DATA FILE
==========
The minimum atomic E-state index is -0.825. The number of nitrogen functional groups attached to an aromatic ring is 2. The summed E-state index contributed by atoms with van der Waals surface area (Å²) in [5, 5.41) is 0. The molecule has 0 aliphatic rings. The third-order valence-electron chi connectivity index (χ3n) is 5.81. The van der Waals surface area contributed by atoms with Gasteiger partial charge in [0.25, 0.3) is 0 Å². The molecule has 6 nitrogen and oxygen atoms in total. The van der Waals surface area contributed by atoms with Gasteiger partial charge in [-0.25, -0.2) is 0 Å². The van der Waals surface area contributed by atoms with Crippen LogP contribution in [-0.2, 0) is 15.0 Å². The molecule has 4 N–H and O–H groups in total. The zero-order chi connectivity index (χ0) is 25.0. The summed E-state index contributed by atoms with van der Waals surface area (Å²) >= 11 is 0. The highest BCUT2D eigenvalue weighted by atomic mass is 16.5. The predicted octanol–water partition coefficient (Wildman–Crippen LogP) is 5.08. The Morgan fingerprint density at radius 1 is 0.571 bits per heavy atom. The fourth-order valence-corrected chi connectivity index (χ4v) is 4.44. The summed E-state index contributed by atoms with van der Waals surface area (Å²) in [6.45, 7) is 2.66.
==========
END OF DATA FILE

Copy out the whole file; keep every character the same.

The minimum atomic E-state index is -0.825. The number of nitrogen functional groups attached to an aromatic ring is 2. The summed E-state index contributed by atoms with van der Waals surface area (Å²) in [5, 5.41) is 0. The molecule has 0 aliphatic rings. The third-order valence-electron chi connectivity index (χ3n) is 5.81. The van der Waals surface area contributed by atoms with Gasteiger partial charge in [0.25, 0.3) is 0 Å². The molecule has 6 nitrogen and oxygen atoms in total. The van der Waals surface area contributed by atoms with Gasteiger partial charge in [-0.25, -0.2) is 0 Å². The van der Waals surface area contributed by atoms with Crippen LogP contribution in [-0.2, 0) is 15.0 Å². The molecule has 4 N–H and O–H groups in total. The zero-order chi connectivity index (χ0) is 25.0. The summed E-state index contributed by atoms with van der Waals surface area (Å²) >= 11 is 0. The highest BCUT2D eigenvalue weighted by atomic mass is 16.5. The predicted octanol–water partition coefficient (Wildman–Crippen LogP) is 5.08. The Morgan fingerprint density at radius 1 is 0.571 bits per heavy atom. The fourth-order valence-corrected chi connectivity index (χ4v) is 4.44. The summed E-state index contributed by atoms with van der Waals surface area (Å²) in [6.45, 7) is 2.66.